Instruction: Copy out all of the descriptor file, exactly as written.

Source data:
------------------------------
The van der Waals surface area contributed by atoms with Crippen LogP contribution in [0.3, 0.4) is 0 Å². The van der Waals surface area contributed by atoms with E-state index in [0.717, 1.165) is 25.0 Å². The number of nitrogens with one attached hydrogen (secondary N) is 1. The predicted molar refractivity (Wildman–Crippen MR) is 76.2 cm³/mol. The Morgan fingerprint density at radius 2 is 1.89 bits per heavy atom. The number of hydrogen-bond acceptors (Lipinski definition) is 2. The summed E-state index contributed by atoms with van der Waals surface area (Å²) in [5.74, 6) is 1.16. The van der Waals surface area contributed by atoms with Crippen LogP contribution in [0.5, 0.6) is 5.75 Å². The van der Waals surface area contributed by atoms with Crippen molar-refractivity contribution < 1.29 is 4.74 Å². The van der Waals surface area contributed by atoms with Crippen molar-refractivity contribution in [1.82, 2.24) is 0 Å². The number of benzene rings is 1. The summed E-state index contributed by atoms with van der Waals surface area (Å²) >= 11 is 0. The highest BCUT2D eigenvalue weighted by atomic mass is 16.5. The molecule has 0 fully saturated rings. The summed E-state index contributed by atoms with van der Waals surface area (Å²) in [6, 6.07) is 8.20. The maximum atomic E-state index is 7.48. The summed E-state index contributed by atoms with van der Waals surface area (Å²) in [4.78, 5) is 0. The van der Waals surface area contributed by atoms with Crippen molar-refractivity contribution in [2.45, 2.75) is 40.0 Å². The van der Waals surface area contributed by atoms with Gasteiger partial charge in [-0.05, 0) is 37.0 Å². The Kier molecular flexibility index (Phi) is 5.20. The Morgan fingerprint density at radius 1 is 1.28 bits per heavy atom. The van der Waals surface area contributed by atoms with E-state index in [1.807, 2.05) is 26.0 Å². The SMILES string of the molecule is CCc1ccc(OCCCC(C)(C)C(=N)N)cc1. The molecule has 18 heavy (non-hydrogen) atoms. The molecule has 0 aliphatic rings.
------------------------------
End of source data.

The van der Waals surface area contributed by atoms with Crippen LogP contribution in [0.3, 0.4) is 0 Å². The van der Waals surface area contributed by atoms with E-state index in [0.717, 1.165) is 25.0 Å². The number of nitrogens with one attached hydrogen (secondary N) is 1. The predicted molar refractivity (Wildman–Crippen MR) is 76.2 cm³/mol. The Morgan fingerprint density at radius 2 is 1.89 bits per heavy atom. The number of hydrogen-bond acceptors (Lipinski definition) is 2. The summed E-state index contributed by atoms with van der Waals surface area (Å²) in [5.74, 6) is 1.16. The van der Waals surface area contributed by atoms with Crippen LogP contribution in [0.5, 0.6) is 5.75 Å². The van der Waals surface area contributed by atoms with Crippen molar-refractivity contribution < 1.29 is 4.74 Å². The van der Waals surface area contributed by atoms with Crippen molar-refractivity contribution in [1.82, 2.24) is 0 Å². The number of benzene rings is 1. The summed E-state index contributed by atoms with van der Waals surface area (Å²) >= 11 is 0. The highest BCUT2D eigenvalue weighted by atomic mass is 16.5. The molecule has 0 fully saturated rings. The summed E-state index contributed by atoms with van der Waals surface area (Å²) in [6, 6.07) is 8.20. The maximum atomic E-state index is 7.48. The summed E-state index contributed by atoms with van der Waals surface area (Å²) in [4.78, 5) is 0. The van der Waals surface area contributed by atoms with Crippen molar-refractivity contribution in [2.45, 2.75) is 40.0 Å². The van der Waals surface area contributed by atoms with Gasteiger partial charge in [-0.05, 0) is 37.0 Å². The Kier molecular flexibility index (Phi) is 5.20. The Morgan fingerprint density at radius 1 is 1.28 bits per heavy atom. The van der Waals surface area contributed by atoms with E-state index in [1.807, 2.05) is 26.0 Å². The SMILES string of the molecule is CCc1ccc(OCCCC(C)(C)C(=N)N)cc1. The molecule has 18 heavy (non-hydrogen) atoms. The molecule has 0 aliphatic rings.